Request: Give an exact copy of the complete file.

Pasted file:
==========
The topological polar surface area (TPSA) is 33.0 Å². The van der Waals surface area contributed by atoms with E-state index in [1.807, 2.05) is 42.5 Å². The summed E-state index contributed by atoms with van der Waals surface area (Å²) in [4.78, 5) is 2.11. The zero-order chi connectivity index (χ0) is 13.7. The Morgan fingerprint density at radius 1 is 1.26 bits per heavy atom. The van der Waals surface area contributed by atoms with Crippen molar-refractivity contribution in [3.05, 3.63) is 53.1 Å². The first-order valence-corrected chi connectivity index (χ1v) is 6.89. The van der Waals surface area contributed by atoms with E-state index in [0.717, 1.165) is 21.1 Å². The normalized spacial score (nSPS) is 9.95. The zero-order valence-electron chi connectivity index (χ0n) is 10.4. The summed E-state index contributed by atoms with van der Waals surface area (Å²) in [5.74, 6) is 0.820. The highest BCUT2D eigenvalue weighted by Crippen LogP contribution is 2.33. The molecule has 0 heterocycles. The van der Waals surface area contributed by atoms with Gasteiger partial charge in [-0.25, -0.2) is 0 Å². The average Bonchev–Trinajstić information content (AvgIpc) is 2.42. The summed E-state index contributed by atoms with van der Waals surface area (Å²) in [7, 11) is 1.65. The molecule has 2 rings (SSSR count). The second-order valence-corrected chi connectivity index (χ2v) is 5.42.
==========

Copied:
The topological polar surface area (TPSA) is 33.0 Å². The van der Waals surface area contributed by atoms with E-state index in [1.807, 2.05) is 42.5 Å². The summed E-state index contributed by atoms with van der Waals surface area (Å²) in [4.78, 5) is 2.11. The zero-order chi connectivity index (χ0) is 13.7. The Morgan fingerprint density at radius 1 is 1.26 bits per heavy atom. The van der Waals surface area contributed by atoms with Crippen molar-refractivity contribution in [3.05, 3.63) is 53.1 Å². The first-order valence-corrected chi connectivity index (χ1v) is 6.89. The van der Waals surface area contributed by atoms with E-state index in [0.717, 1.165) is 21.1 Å². The normalized spacial score (nSPS) is 9.95. The zero-order valence-electron chi connectivity index (χ0n) is 10.4. The summed E-state index contributed by atoms with van der Waals surface area (Å²) in [5.74, 6) is 0.820. The highest BCUT2D eigenvalue weighted by Crippen LogP contribution is 2.33. The molecule has 0 heterocycles. The van der Waals surface area contributed by atoms with Gasteiger partial charge in [-0.25, -0.2) is 0 Å². The average Bonchev–Trinajstić information content (AvgIpc) is 2.42. The summed E-state index contributed by atoms with van der Waals surface area (Å²) in [7, 11) is 1.65. The molecule has 2 rings (SSSR count). The second-order valence-corrected chi connectivity index (χ2v) is 5.42.